The thought that we can have human progress without constant economic growth is absolute nonsense for most political and business decision-makers. And their scepticism is understandable. Look at what negative growth has brought about over the last 18 months in terms of people losing their jobs or houses and governments blowing up their financial deficits.

That said, the debate about limits to economic growth and the “post-growth” economy for the developed world is re-igniting. There was a similar debate in the 1970s but it had very little impact on the traditional narrative of societal progress. Now, with the climate crisis, new resource scarcity and other unsustainable trends (biodiversity, water, soil, food), the issue is back on the table, although not yet seriously on the political agenda. Only a “narrower” debate about the measuring of economic growth has reached some policy-makers (the EU’s “GDP and beyond”, the Stiglitz-Sen report for French President Sarkozy and the OECD project “Measuring the progress of societies”).

There are some new developments though which indicate that the subject might become a political hot potato in the next years, especially if the current economic crisis might go into a second round and our developed economies find it hard to get back to 3% GDP growth figures and more.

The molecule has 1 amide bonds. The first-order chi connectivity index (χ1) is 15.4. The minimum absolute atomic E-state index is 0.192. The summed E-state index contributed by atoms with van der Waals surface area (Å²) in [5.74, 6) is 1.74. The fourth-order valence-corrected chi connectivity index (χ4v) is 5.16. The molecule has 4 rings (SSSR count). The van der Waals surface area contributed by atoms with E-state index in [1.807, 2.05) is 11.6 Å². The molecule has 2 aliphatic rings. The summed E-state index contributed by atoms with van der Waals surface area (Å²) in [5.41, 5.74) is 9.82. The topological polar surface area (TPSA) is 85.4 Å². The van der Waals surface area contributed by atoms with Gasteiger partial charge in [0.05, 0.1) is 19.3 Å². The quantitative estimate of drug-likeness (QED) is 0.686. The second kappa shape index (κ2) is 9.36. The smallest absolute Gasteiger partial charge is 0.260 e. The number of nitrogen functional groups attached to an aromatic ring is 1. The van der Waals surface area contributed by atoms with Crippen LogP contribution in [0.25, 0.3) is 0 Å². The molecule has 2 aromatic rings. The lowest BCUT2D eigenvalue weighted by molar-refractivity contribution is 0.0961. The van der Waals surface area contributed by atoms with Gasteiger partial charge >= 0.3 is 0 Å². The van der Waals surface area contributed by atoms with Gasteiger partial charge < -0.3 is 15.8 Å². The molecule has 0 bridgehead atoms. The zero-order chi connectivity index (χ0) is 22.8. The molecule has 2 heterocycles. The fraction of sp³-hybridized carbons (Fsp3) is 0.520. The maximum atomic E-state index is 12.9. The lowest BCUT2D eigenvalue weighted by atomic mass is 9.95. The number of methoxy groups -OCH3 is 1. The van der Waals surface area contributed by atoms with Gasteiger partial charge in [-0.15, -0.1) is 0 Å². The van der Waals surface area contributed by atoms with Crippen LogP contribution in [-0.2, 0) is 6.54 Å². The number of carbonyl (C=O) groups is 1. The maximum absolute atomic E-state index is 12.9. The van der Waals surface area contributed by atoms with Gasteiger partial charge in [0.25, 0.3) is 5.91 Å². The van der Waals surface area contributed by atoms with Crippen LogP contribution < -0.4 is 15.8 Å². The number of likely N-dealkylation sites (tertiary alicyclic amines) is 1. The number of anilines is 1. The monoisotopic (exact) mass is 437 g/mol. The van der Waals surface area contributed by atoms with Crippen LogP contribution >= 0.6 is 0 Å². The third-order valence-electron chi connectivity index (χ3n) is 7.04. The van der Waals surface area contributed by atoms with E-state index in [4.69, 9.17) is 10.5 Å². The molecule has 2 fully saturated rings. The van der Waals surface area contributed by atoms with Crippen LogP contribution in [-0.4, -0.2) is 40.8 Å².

• In France, there is a strong movement of “décroissance” (de-growth) which gets regular attention even in established media like Le Monde.
  • In the UK, the Sustainable Development Commission last year published an excellent study “Prosperity without growth?”, questioning the traditional “green economy” narrative of “decoupling economic growth from its resource use and environmental impacts”.
  • Last week, the British New Economic Foundation came out with another, even more radical report which asserts that “Growth isn’t possible” .
  • And, last but not least, in an interview with The Ecologist, Deutsche Bank senior economist Pavan Sukhdev says: “I do believe society can get better, people can get happier and economies can get more robust whilst not actually increasing GDP, production or growing in the classical way”.

Unfortunately, at EU-level, these new stories about future prosperity and the REAL transformative agenda are seriously absent from the EU-2020 Post-Lisbon strategy debate.

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